Honduras is one of the poorest countries in the Western hemisphere—a land, it has been said, where even the rich are poor. A casual observer might expect Honduras’s reputation for political tranquility, favorable location for trade, and valuable natural resources to generate some modest level of prosperity. Yet just the opposite happened in the twentieth century, as Honduras became, in the words of Alison Acker’s Honduras: The Making of a Banana Republic, “a beggar nation, a sieve for international aid, a country for rent.”
The United States did some of that renting three decades ago, when Central America was the Reagan administration’s top foreign-policy issue. Back then, revolutionary insurgencies in Central America, and especially the 1979 Sandinista overthrow of Nicaraguan president Somoza, turned Honduras into a training and staging area for U.S. military forces in the region. The country became known as “the Pentagon Republic” or “U.S.S. Honduras”—“a satellite,” wrote columnist Jack Anderson, “that could be trusted, bought and paid for by the United States.” By the end of the ’80s, however, the Sandinistas fell from power; peace accords were signed in Guatemala and El Salvador; and Honduras vanished from the U.S. radar. Reverting to its traditional peaceful, if desperately poor, status quo, the country rarely got a mention—never mind a front-page headline—in the American press.
Then came the events of this past June 28, when Honduran soldiers rousted President José Manuel (“Mel”) Zelaya out of bed and put him on a plane to Costa Rica. The ouster capped an intense political and constitutional struggle. The Honduran constitution criminalizes any presidential attempt to stay in office beyond the elected term. Zelaya, a wealthy landowner and timber magnate, had become something of a populist, aligning himself not only with the Honduran Left but with the “new Left” of Latin America—Bolivia’s Evo Morales, Nicaragua’s Daniel Ortega, Ecuador’s Rafael Correa, and Venezuela’s Hugo Chávez. When Zelaya proposed a referendum to seek popular support for amending the constitution (in hopes of extending his own term of office, opponents claimed), the National Assembly and Supreme Court declared him unfit and authorized his removal. The head of the legislature, Roberto Micheletti, was sworn in as president pro tem.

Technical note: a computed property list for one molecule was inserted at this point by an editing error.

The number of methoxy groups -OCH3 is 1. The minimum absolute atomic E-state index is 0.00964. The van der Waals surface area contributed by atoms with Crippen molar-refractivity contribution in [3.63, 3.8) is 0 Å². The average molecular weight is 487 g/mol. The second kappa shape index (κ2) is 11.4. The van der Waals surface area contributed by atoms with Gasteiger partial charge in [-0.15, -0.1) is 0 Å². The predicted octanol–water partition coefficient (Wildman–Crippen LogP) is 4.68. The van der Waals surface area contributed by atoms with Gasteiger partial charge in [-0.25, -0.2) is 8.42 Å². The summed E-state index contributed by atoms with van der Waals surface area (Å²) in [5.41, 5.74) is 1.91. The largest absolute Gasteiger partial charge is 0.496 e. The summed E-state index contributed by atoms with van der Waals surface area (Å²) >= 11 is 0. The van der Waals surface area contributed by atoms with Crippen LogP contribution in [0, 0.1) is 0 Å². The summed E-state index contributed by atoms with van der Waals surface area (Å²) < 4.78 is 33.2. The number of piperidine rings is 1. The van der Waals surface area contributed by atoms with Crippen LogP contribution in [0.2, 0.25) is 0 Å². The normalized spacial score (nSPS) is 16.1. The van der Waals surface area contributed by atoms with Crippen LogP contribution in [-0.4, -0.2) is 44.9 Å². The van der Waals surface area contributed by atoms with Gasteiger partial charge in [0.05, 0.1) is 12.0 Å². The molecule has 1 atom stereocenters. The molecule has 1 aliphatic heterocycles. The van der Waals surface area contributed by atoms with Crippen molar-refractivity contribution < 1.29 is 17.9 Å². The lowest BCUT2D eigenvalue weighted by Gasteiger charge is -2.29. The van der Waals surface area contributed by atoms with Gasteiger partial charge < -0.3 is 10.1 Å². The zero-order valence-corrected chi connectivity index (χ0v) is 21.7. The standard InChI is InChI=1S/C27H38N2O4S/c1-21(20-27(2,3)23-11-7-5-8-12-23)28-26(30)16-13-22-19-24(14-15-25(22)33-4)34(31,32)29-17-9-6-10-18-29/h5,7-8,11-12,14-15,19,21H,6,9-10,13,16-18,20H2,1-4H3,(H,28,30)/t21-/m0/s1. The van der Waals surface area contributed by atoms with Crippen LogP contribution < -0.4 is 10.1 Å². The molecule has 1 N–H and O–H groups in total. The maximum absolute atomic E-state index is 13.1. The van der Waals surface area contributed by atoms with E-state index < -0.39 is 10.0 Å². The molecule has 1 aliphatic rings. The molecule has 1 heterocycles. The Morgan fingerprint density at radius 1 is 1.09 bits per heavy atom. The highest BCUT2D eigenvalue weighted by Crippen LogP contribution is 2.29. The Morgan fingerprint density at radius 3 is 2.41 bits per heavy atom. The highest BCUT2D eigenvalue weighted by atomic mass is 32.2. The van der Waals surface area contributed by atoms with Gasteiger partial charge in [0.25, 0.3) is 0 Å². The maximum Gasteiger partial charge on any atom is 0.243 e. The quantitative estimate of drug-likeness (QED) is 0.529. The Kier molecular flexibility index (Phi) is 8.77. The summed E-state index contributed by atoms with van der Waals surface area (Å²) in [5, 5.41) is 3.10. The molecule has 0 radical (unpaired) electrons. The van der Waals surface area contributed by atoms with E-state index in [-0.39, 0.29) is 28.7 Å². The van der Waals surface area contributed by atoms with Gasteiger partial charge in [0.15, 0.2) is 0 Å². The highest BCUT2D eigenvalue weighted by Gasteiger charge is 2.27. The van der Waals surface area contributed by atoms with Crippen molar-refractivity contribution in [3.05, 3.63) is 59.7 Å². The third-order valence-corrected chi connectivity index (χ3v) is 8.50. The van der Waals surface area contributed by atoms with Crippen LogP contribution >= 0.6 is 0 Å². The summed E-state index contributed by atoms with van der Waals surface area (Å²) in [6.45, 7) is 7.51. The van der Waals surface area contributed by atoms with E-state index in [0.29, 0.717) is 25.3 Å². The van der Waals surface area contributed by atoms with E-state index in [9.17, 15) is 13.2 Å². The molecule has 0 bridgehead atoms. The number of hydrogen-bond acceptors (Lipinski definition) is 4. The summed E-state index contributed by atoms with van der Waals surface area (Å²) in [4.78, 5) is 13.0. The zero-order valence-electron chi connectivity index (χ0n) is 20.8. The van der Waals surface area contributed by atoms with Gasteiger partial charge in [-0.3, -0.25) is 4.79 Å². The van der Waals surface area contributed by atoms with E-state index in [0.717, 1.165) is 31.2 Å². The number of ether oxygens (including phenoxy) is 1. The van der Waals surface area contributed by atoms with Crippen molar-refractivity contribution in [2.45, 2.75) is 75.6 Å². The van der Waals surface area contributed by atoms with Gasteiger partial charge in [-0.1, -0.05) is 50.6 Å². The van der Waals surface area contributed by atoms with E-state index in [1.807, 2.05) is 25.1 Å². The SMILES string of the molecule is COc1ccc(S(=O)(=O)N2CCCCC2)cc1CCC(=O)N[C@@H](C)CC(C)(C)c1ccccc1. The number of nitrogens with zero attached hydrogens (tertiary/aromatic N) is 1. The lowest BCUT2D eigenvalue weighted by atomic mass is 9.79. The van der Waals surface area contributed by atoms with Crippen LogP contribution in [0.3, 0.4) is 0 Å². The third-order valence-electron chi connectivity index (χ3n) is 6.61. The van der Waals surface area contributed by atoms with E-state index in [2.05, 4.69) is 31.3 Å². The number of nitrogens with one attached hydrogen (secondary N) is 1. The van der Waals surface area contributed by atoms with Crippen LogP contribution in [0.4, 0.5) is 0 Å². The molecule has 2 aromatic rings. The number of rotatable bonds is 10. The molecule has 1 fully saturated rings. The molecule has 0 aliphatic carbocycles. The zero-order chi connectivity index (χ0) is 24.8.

Over the course of the summer, as Zelaya’s supporters and opponents, both in Honduras and abroad, debated whether the ouster was a coup d’etat or a lawful action, street battles between the pro-Zelaya “insurgents” and the police and military officials of the Micheletti government marred public debate (and resulted in several deaths). Behind the specific charges lurked the strong suspicion that Zelaya had been moving the country in a direction similar to the anti-American “Bolivarian Revolution” of Chávez in Venezuela, with its restrictions on civil liberties and nationalization of foreign companies. Zelaya, meanwhile, had returned to the country and found sanctuary in the Brazilian embassy in Tegucigalpa.
The intricacies of U.S.–Latin American relations over recent decades put the Obama administration in an awkward position when it came to responding to the ousting of Zelaya. President Barack Obama joined the rest of the hemisphere in condemning the coup, cut off nonhumanitarian aid, and canceled visas for Hondurans seeking to travel to this country. Yet Washington backed Zelaya’s return to power with limited enthusiasm. Eventually, OAS Secretary José Miguel Insulza acknowledged that, as “the top trading partner of Honduras,” the United States needed to play a central role in crafting a diplomatic solution. On October 23, Secretary of State Hillary Clinton had a long telephone conversation with de facto president Micheletti, persuading him to resume the broken-off negotiations; and on October 30 an agreement was announced, calling for the formation of a coalition government until the Honduran Congress could vote on whether to reinstate Zelaya, followed by a national presidential vote at the end of November. But the agreement fell apart when the Honduran Congress refused to reinstate Zelaya. Zelaya subsequently boycotted the November 29 election, and has refused to accept the landslide victory of Porfirio Lobo, a conservative politician and wealthy landowner whom Zelaya defeated in the 2005 election. The United States has recognized the validity of the election along with a handful of other Latin American countries, although Brazil, Venezuela, and Argentina have not. (After the election, the Honduran congress voted not to reinstate Zelaya for the remainder of his term.)